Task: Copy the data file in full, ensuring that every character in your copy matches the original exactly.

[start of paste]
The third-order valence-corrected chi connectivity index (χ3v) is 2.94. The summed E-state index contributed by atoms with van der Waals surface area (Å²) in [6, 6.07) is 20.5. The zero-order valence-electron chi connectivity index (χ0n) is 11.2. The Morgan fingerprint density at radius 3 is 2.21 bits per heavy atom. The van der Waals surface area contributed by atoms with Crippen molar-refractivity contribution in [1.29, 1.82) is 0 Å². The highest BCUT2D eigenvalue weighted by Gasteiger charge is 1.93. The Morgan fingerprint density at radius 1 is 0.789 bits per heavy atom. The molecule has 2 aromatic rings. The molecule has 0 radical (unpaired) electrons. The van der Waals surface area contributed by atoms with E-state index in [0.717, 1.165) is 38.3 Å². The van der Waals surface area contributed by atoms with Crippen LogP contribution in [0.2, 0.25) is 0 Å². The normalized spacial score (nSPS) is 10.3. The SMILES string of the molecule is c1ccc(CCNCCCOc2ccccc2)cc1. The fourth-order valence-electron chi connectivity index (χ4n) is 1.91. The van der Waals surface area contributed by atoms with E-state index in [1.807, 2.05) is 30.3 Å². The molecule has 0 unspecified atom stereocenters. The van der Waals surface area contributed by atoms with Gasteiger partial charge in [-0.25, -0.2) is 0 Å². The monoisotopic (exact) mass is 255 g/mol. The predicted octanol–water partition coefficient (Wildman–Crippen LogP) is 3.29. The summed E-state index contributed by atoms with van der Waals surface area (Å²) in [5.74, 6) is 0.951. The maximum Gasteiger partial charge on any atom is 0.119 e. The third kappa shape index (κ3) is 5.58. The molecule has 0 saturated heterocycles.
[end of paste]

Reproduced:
The third-order valence-corrected chi connectivity index (χ3v) is 2.94. The summed E-state index contributed by atoms with van der Waals surface area (Å²) in [6, 6.07) is 20.5. The zero-order valence-electron chi connectivity index (χ0n) is 11.2. The Morgan fingerprint density at radius 3 is 2.21 bits per heavy atom. The van der Waals surface area contributed by atoms with Crippen molar-refractivity contribution in [1.29, 1.82) is 0 Å². The highest BCUT2D eigenvalue weighted by Gasteiger charge is 1.93. The Morgan fingerprint density at radius 1 is 0.789 bits per heavy atom. The molecule has 2 aromatic rings. The molecule has 0 radical (unpaired) electrons. The van der Waals surface area contributed by atoms with E-state index in [0.717, 1.165) is 38.3 Å². The van der Waals surface area contributed by atoms with Crippen LogP contribution in [0.2, 0.25) is 0 Å². The normalized spacial score (nSPS) is 10.3. The SMILES string of the molecule is c1ccc(CCNCCCOc2ccccc2)cc1. The fourth-order valence-electron chi connectivity index (χ4n) is 1.91. The van der Waals surface area contributed by atoms with E-state index in [1.807, 2.05) is 30.3 Å². The molecule has 0 unspecified atom stereocenters. The van der Waals surface area contributed by atoms with Gasteiger partial charge in [-0.25, -0.2) is 0 Å². The monoisotopic (exact) mass is 255 g/mol. The predicted octanol–water partition coefficient (Wildman–Crippen LogP) is 3.29. The summed E-state index contributed by atoms with van der Waals surface area (Å²) in [5.74, 6) is 0.951. The maximum Gasteiger partial charge on any atom is 0.119 e. The third kappa shape index (κ3) is 5.58. The molecule has 0 saturated heterocycles.